In the Shadow of the Gallows
Race, Crime, and American Civic IdentityUniversity of Pennsylvania Press
456 Pages, 6.00 x 9.00 in, 15 illus.
- Published: August 2014
- Published: July 2012
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From Puritan Execution Day rituals to gangsta rap, the black criminal has been an enduring presence in American culture. To understand why, Jeannine Marie DeLombard insists, we must set aside the lenses of pathology and persecution and instead view the African American felon from the far more revealing perspectives of publicity and personhood. When the Supreme Court declared in Dred Scott that African Americans have "no rights which the white man was bound to respect," it overlooked the right to due process, which ensured that black offenders—even slaves—appeared as persons in the eyes of the law. In the familiar account of African Americans' historical shift "from plantation to prison," we have forgotten how, for a century before the Civil War, state punishment affirmed black political membership in the breach, while a thriving popular crime literature provided early America's best-known models of individual black selfhood. Before there was the slave narrative, there was the criminal confession.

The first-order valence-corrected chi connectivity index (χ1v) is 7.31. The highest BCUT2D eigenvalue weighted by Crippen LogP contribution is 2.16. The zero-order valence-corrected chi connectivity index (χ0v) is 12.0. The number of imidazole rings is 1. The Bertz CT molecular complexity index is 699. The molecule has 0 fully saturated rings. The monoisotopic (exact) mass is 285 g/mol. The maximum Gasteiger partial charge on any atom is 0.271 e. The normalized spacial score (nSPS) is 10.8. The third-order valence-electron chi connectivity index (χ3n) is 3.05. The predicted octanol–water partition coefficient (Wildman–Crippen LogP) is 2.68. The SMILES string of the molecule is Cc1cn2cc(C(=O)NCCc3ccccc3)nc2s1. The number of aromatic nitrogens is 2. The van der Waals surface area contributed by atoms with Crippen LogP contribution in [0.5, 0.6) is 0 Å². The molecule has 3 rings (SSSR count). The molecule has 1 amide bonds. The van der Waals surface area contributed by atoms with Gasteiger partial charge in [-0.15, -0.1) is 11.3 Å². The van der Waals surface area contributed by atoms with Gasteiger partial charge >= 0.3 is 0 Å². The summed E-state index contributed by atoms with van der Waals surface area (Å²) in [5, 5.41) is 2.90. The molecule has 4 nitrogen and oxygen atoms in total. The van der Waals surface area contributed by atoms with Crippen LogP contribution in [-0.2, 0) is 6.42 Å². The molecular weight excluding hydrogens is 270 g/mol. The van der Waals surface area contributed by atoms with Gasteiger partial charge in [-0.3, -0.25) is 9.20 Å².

Placing the black condemned at the forefront of the African American canon allows us to see how a later generation of enslaved activists—most notably, Frederick Douglass—could marshal the public presence and civic authority necessary to fashion themselves as eligible citizens. At the same time, in an era when abolitionists were charging Americans with the national crime of "manstealing," a racialized sense of culpability became equally central to white civic identity. What, for African Americans, is the legacy of a citizenship grounded in culpable personhood? For white Americans, must membership in a nation built on race slavery always betoken guilt? In the Shadow of the Gallows reads classics by J. Hector St. John de Crèvecoeur, Edgar Allan Poe, Frederick Douglass, Herman Melville, George Lippard, and Edward Everett Hale alongside execution sermons, criminal confessions, trial transcripts, philosophical treatises, and political polemics to address fundamental questions about race, responsibility, and American civic belonging.
Introduction: How a Slave Was Made a Man
Chapter 1. Contracting Guilt: Mixed Character, Civil Slavery, and the Social Compact
Chapter 2. Black Catalogues: Crime, Print, and the Rise of the Black Self
Chapter 3. The Ignominious Cord: Crime, Counterfactuals, and the New Black Politics
Chapter 4. The Work of Death: Time, Crime, and Personhood in Jacksonian America
Chapter 5. How Freeman Was Made a Madman: Race, Capacity, and Citizenship
Chapter 6. Who Aint a Slaver? Citizenship, Piracy, and Slaver Narratives
"This is a powerful book filled with important, paradigm-shifting ideas about the presentation of African Americans in print and the media. Though not suited to the casual reader, its contents are thought provoking and address contemporary race issues in ways that scholarship on the history of print and readership rarely does."—Journal of American History